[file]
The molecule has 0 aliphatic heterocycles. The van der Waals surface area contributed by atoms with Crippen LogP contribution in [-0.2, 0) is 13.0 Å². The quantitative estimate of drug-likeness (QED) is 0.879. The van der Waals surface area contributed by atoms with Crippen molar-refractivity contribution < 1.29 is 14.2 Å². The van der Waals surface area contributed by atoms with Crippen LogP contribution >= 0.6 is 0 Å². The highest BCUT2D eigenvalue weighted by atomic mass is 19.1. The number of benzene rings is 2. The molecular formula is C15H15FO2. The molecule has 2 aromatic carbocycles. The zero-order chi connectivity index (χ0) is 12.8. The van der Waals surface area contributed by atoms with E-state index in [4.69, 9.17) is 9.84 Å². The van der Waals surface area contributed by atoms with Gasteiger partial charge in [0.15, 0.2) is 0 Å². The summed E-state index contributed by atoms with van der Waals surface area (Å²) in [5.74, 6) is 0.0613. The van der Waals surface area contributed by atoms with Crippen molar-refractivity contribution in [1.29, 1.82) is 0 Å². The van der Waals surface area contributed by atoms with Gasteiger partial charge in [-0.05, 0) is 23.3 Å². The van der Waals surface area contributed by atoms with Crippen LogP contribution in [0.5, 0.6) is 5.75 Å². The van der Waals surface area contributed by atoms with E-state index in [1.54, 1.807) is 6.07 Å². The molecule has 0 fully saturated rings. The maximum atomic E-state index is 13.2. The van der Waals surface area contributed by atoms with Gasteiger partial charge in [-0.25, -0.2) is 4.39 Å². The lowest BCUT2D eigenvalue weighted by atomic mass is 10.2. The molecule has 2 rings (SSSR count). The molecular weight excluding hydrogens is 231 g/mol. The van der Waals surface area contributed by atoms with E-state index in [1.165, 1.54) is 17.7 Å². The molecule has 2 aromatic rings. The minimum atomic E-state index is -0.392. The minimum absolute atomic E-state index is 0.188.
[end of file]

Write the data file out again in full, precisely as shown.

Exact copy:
The molecule has 0 aliphatic heterocycles. The van der Waals surface area contributed by atoms with Crippen LogP contribution in [-0.2, 0) is 13.0 Å². The quantitative estimate of drug-likeness (QED) is 0.879. The van der Waals surface area contributed by atoms with Crippen molar-refractivity contribution < 1.29 is 14.2 Å². The van der Waals surface area contributed by atoms with Crippen LogP contribution >= 0.6 is 0 Å². The highest BCUT2D eigenvalue weighted by atomic mass is 19.1. The number of benzene rings is 2. The molecular formula is C15H15FO2. The molecule has 2 aromatic carbocycles. The zero-order chi connectivity index (χ0) is 12.8. The van der Waals surface area contributed by atoms with E-state index in [4.69, 9.17) is 9.84 Å². The van der Waals surface area contributed by atoms with Gasteiger partial charge in [0.15, 0.2) is 0 Å². The summed E-state index contributed by atoms with van der Waals surface area (Å²) in [5.74, 6) is 0.0613. The van der Waals surface area contributed by atoms with Crippen molar-refractivity contribution in [1.29, 1.82) is 0 Å². The van der Waals surface area contributed by atoms with Gasteiger partial charge in [-0.05, 0) is 23.3 Å². The van der Waals surface area contributed by atoms with Crippen LogP contribution in [0.5, 0.6) is 5.75 Å². The van der Waals surface area contributed by atoms with E-state index in [1.54, 1.807) is 6.07 Å². The molecule has 0 fully saturated rings. The maximum atomic E-state index is 13.2. The van der Waals surface area contributed by atoms with Gasteiger partial charge in [-0.25, -0.2) is 4.39 Å². The lowest BCUT2D eigenvalue weighted by atomic mass is 10.2. The molecule has 2 rings (SSSR count). The molecular weight excluding hydrogens is 231 g/mol. The van der Waals surface area contributed by atoms with E-state index in [1.165, 1.54) is 17.7 Å². The molecule has 2 aromatic rings. The minimum atomic E-state index is -0.392. The minimum absolute atomic E-state index is 0.188.